No word yet on who will host the Grammy Nomination Concert Live, but there’s a good chance that Grammy host LL Cool J (and “NCIS Los Angeles” star) will show up.
The 56th Annual Grammy Awards will take place Jan. 26, 2014 at 8 p.m. ET live from Los Angeles’ Staples Center and will air on CBS. The Grammys are moved up this year a few weeks this year as not to compete with the Winter Olympics.
Eligibility for the 2014 Grammy Awards ends Sept. 18. Check out our gallery of potential best new artist contenders here.
You may think Bruno Mars and Nickelback have nothing in common, but you’d be wrong. Remember two years ago when Nickelback haters started a petition to protest the Canadian band performing during halftime at the Green Bay Packers vs. Detroit Lions game on Thanksgiving Day in Detroit in 2011?
A new petition has started asking the NFL to replace Super Bowl XLVIV halftime performer Bruno Mars with heavy metal shock rockers Gwar, who perform in horror film/sci fi costumes and have more than a little fondness for graphic, over-the-top performances. More than 18,000 people have signed the petition, according to NME.
The idea is a hilarious one and maybe Mars can work up a rendition of “Gorilla” that would feature Gwar. "We don’t want another year of sitting around talking through a muted, boring NFL Super Bowl halftime show," wrote campaign founder Jeff Cantrell, who started the petition on change.org. "We want something different. We want a real spectacle that only Gwar can provide. Doesn't the NFL want more viewers? Don’t advertisers want more people paying attention? This way everyone wins." If pearl-clutching Super Bowl watchers still haven't gotten over Janet Jackson's "wardrobe malfunction," imagine the fun they'd have with Gwar's cartoonish gory antics?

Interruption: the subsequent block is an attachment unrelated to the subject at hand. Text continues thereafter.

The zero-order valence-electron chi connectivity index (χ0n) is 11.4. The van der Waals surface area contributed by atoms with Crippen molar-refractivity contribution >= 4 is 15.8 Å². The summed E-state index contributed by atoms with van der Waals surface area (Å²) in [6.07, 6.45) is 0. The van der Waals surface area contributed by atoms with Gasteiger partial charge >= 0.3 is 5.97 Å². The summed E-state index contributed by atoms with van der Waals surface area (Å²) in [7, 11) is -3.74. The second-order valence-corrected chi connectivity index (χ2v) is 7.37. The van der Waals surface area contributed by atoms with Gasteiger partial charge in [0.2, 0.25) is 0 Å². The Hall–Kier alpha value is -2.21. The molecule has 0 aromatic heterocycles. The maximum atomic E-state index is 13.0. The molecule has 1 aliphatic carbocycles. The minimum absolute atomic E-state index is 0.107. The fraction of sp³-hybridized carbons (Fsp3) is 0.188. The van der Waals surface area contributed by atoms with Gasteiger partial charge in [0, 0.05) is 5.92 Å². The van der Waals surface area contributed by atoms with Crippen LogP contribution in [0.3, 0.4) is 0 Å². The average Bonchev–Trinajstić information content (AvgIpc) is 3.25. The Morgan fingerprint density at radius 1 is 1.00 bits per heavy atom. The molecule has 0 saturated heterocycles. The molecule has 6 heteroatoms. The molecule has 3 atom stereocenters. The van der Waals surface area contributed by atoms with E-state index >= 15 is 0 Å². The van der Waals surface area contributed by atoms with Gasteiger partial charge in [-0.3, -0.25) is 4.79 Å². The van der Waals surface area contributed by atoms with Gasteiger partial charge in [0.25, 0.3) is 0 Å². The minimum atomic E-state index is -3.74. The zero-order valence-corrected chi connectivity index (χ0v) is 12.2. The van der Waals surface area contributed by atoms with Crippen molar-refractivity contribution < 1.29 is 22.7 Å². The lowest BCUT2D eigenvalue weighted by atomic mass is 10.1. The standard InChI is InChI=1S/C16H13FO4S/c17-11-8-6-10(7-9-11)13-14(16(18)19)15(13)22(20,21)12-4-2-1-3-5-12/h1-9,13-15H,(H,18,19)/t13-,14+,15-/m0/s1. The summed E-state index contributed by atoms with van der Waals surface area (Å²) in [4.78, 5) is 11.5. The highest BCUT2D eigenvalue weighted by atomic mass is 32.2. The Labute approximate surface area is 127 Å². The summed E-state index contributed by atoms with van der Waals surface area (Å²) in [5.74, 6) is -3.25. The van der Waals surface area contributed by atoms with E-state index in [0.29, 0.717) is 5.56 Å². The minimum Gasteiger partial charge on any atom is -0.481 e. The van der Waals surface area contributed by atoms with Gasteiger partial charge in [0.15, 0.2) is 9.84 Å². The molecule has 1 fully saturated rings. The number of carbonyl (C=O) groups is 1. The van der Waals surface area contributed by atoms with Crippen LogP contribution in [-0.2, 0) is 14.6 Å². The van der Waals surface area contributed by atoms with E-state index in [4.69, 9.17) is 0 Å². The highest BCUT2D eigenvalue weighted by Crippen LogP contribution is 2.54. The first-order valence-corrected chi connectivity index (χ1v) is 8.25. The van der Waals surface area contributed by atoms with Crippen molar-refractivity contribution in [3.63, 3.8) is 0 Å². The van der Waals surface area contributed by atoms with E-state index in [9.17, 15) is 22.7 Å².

The Super Bowl takes place Feb. 2, 2014 at MetLife Stadium in East Rutherford, N.J.
Maybe Mars can respond as Nickelback did with the help of comedian Paul Scheer and Funny Or Die with a similar clip. In the meantime, here's a little Gwar to get you going this Wednesday. Unlike Mars, Nickelback protesters didn't have specific act in mind to replace them, although local heroes such as Bob Seger and Kid Rock were suggested, they just wanted Nickelback out.
On Avicii’s first full-length album, “True,” out today, he seems determined to show that while he may be best known as an EDM producer and DJ, trying to pigeonhole him into any one category will only prove foolish.
Following the success of such tracks as “Levels” and “Silhouettes,” Avicii vaulted to a new mainstream level with the success of “Wake Me Up,” the first single from “True.” In the U.S., the single, featuring soul singer/rapper Aloe Blacc on vocals and Incubus’s Mike Einziger on acoustic guitar, has climbed into the top 5 on the Billboard Hot 100, while it has gone No. 1 in 22 other countries. The song, which combines an acoustic guitar, folky melody with Blacc’s striking vocals, and Avicii’s beats sounds like it shouldn’t work, but it does... beautifully.